Using Embodied Conversational Agents on the Service Frontline: Essays on the Effects of Anthropomorphism on Consumer Outcomes

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Copyright: Chong, Terrence
As chatbots are deployed for service interactions with customers on the organizational frontline, they are designed to be humanlike (anthropomorphized) to increase acceptance and usage. Although the use of chatbots continues to rise, there is a lack of guidelines on effective chatbot design and its impact on customer responses. Drawing from social cognitive theory (SCT) and stereotype content model (SCM), this thesis consists of three essays that theoretically propose and empirically test the underlying mechanisms of the effect of embodied conversational agent (ECA, a form of chatbot with digital face/head or body) design on customer outcomes. Essay 1 (Chapter 2) conceptualizes three aspects of ECA design (i.e., anthropomorphic role, appearance and interactivity) and presents a framework on how they impact service outcomes by influencing people's agency. Essay 2 (Chapter 3) builds on Essay 1 and introduces ‘value-by-proxy’ as a two-stage process that accounts for how the three anthropomorphic affordances relevant to ECAs (i.e., anthropomorphic role, visual appearance and conversational style) translate into relevant customer outcomes in the delivery of online financial coaching service. The essay uses an experimental approach that simulates an interactive service encounter with an ECA and incorporates implementation intentions with regard to (non)use and advice compliance, which is integrated with a Gabor Granger study to assess the willingness to pay. Based on a sample of 596 US-based respondents recruited from a Prolific panel, the results provide evidence on the serial mediation of the impact of anthropomorphic affordances on customer outcomes. Essay 3 (Chapter 4) conceptually and empirically explores how the dimensions of warmth and competence are afforded through prosody (enthusiastic vs. calm voice) and interaction styles (socioemotional vs. task-focused) in establishing perceptions of virtual rapport and in turn customer usage and compliance intentions. Data were collected from two studies: 390 US-based respondents recruited from a Prolific panel participated in an online experiment in Study 1, and 212 US-based respondents from a panel participated in a choice-based conjoint experiment in Study 2. The findings demonstrate a process of moderated serial mediation such that feelings of rapport are driven by believability and that this relationship is enhanced by a willingness to suspend disbelief.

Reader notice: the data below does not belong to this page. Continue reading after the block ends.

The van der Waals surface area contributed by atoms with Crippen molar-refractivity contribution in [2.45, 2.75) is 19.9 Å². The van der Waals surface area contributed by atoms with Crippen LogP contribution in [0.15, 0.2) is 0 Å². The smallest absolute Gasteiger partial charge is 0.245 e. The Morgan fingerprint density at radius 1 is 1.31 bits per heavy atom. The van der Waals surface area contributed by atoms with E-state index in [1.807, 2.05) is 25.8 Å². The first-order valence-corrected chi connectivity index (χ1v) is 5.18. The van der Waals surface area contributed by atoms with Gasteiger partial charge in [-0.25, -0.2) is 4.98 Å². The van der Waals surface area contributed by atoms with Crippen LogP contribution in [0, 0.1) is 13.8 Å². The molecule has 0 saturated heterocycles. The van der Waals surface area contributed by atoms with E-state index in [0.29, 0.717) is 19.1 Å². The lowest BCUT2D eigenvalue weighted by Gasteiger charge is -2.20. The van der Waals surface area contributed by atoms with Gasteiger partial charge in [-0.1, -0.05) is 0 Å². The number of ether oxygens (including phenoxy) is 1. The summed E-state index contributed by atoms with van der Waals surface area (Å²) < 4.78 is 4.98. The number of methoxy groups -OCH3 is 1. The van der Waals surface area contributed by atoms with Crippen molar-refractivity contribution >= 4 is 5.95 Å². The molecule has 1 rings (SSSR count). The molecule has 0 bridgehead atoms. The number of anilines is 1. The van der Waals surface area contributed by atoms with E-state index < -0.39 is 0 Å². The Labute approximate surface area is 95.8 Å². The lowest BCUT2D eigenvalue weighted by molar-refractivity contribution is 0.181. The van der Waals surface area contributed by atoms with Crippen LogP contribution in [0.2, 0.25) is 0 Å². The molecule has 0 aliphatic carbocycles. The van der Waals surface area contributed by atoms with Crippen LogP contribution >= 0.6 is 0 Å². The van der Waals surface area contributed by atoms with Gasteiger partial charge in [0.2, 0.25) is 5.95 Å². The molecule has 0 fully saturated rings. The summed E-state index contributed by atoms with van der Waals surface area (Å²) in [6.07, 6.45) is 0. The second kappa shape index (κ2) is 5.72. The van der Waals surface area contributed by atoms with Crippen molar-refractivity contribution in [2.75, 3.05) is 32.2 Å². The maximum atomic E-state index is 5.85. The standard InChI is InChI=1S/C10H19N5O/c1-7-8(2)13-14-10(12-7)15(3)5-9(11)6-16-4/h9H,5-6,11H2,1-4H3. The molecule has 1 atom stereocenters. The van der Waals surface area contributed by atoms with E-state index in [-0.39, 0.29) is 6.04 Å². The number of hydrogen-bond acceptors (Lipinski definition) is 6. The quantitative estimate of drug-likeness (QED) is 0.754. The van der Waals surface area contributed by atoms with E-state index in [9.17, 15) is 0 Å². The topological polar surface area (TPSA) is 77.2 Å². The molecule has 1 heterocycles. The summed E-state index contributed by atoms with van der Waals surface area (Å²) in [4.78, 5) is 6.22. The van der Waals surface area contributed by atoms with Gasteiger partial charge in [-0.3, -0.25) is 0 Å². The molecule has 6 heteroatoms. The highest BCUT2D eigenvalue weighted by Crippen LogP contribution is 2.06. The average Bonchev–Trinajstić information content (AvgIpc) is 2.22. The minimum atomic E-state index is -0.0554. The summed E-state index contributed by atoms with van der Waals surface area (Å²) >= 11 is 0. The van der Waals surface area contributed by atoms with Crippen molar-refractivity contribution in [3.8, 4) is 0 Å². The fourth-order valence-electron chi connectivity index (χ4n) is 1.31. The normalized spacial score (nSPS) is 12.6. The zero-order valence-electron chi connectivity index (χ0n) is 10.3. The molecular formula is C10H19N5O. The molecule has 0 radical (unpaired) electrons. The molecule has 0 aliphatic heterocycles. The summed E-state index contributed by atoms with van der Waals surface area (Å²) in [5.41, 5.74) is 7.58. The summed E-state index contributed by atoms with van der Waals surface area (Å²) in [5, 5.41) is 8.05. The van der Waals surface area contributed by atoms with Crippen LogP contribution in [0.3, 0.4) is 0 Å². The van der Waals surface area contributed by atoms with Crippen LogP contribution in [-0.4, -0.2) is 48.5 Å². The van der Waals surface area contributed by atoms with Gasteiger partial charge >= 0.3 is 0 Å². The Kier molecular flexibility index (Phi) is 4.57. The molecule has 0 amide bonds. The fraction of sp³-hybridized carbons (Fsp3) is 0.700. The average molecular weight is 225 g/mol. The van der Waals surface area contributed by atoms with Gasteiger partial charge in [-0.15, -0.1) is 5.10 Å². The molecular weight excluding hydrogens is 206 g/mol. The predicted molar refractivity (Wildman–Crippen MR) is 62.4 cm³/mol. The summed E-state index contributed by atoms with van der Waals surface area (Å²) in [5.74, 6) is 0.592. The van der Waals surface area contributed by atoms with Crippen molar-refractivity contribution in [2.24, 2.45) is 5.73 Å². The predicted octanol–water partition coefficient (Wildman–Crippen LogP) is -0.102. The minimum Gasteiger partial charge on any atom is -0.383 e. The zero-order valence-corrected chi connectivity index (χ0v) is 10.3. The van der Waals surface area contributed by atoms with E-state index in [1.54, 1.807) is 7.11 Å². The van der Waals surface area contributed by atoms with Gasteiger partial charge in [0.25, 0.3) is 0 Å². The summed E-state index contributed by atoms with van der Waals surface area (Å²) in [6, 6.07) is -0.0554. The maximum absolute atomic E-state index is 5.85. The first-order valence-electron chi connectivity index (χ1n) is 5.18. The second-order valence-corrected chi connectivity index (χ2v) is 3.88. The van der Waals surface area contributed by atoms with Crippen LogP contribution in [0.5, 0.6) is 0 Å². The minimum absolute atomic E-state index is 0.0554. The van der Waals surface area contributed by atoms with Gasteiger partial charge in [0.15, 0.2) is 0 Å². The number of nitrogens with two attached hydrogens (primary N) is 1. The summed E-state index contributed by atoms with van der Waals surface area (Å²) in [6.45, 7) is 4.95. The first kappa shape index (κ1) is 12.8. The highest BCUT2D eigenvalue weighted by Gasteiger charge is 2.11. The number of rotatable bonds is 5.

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PhD Doctorate
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